PTPN18 was first identified as Brain Derived Phosphatase (BDP1) [42]. According RNA-seq data from GTEx, PTPN18 is most abundantly expressed in spleen. In brain, it is most abundant in cerebellum at similar level with whole blood, small intestine, prostate and transverse colon. Its expression in other parts of brain is much lower in comparison with the tissues above.

PTPN18 have below substrates and/or interacting partners:

  • PSTPIP1 and PSTPIP2 (Proline-serine-threonine phosphatase-interacting protein 1 and 2). PTPN18 interacts with and dephosphorylates the two proteins. The interactions are mediated by C-terminal region of PTPN18 [10, 11, 12].
  • c-Abl. c-Abl is a proto-oncogene encoding cytoplasmic and nuclear protein tyrosine kinase (ABL family in KinBase). It is implicated in processes of cell differentiation, cell division, cell adhesion, and stress response. PTPN18 interacts with and dephosphorylates c-Abl via PSTPIP1. On the other hand, c-Abl phosphorylates PSTPIP1 [16].
  • CSK. Like PTPN12 and PTPN22, PTPN18 interacts with CSK. However, the interaction is not mediated by CSK SH3 domain, instead by CSK SH2 domain [43].
  • HER2/ErbB2 PTPN18 is a negative regulator of HER2/ErbB2 [44] but it is unclear whether it ErbB2 is a direct substrate.
PTPN22 (LYP/PEP/PTPN8)
PTPN22 functions predominantly in hematopoietic tissues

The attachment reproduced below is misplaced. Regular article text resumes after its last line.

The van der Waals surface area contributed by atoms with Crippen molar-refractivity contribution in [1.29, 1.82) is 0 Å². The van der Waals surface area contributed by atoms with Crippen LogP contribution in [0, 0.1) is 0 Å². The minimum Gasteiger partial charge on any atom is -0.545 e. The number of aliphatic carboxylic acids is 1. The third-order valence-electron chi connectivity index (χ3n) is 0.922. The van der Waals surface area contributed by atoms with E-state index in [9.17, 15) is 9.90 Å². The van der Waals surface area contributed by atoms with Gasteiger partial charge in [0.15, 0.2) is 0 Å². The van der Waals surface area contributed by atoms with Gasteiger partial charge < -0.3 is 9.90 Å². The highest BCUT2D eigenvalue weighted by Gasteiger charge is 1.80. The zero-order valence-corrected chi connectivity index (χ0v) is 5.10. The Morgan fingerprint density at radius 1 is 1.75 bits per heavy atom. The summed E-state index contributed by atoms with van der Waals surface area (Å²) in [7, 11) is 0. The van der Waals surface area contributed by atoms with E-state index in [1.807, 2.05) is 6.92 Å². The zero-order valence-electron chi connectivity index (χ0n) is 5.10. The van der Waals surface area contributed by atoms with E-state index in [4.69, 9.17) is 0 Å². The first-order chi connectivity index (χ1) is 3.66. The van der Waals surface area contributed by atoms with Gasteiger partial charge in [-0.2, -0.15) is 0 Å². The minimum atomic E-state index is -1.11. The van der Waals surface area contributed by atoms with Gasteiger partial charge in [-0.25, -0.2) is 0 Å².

Human PTPN22 (aka lymphoid tyrosine phosphatase, LYP) mainly functions in the immune system, and its R620W variant is associated with many autoimmune diseases. PTPN22 is expressed in certain tissues and cell types, including EBV-transformed lymphocytes, whole blood, spleen and small intestine - terminal ileum (GTEx). Northern blot analysis found PTPN22 to be expressed predominantly in hematopoietic tissue, including spleen, lymph node, thymus, peripheral blood leukocytes, bone marrow, and fetal liver [45, 46].

Human PTPN22 has several described functions:

  • In T cells, PTPN22 negatively regulates T cell receptor (TCR) signaling [47].
  • In myeloid cells, PTPN22 modulates TLR and possibly TNFR signaling by interacting with TRAF3 to augment activating lysine 63-linked ubiquitination and thus increase IRF3 and IRF7 activation and type I IFN production [47].
  • PTPN22 is expressed in macrophages and plays a critical role in regulating macrophage activation and polarization [48].
R620W variant associated with multiple autoimmune diseases

Missense single-nucleotide polymorphism (SNP) R620W is associated with different autoimmune diseases [49, 50, 51, 52], including rheumatoid arthritis (RA) [53, 54, 55, 56], systemic lupus erythematosus (SLE) [55, 57, 58], type 1 diabetes (T1D) [49], Hashimoto thyroiditis [49], juvenile idiopathic arthritis (JIA) [59], Grave's disease (GD) [59]. However, multiple sclerosis (MS) did not show association with R620W [49].

PTPN22 R620W variant is associated with reduced activation, proliferation and IL-2 production in CD4(+)T cells among T1D patients, and PTPN22 R620W has higher catalytic activity and is a more potent negative regulator of T lymphocyte activation [60, 61]. Thus, R620W is a gain-of-function mutant.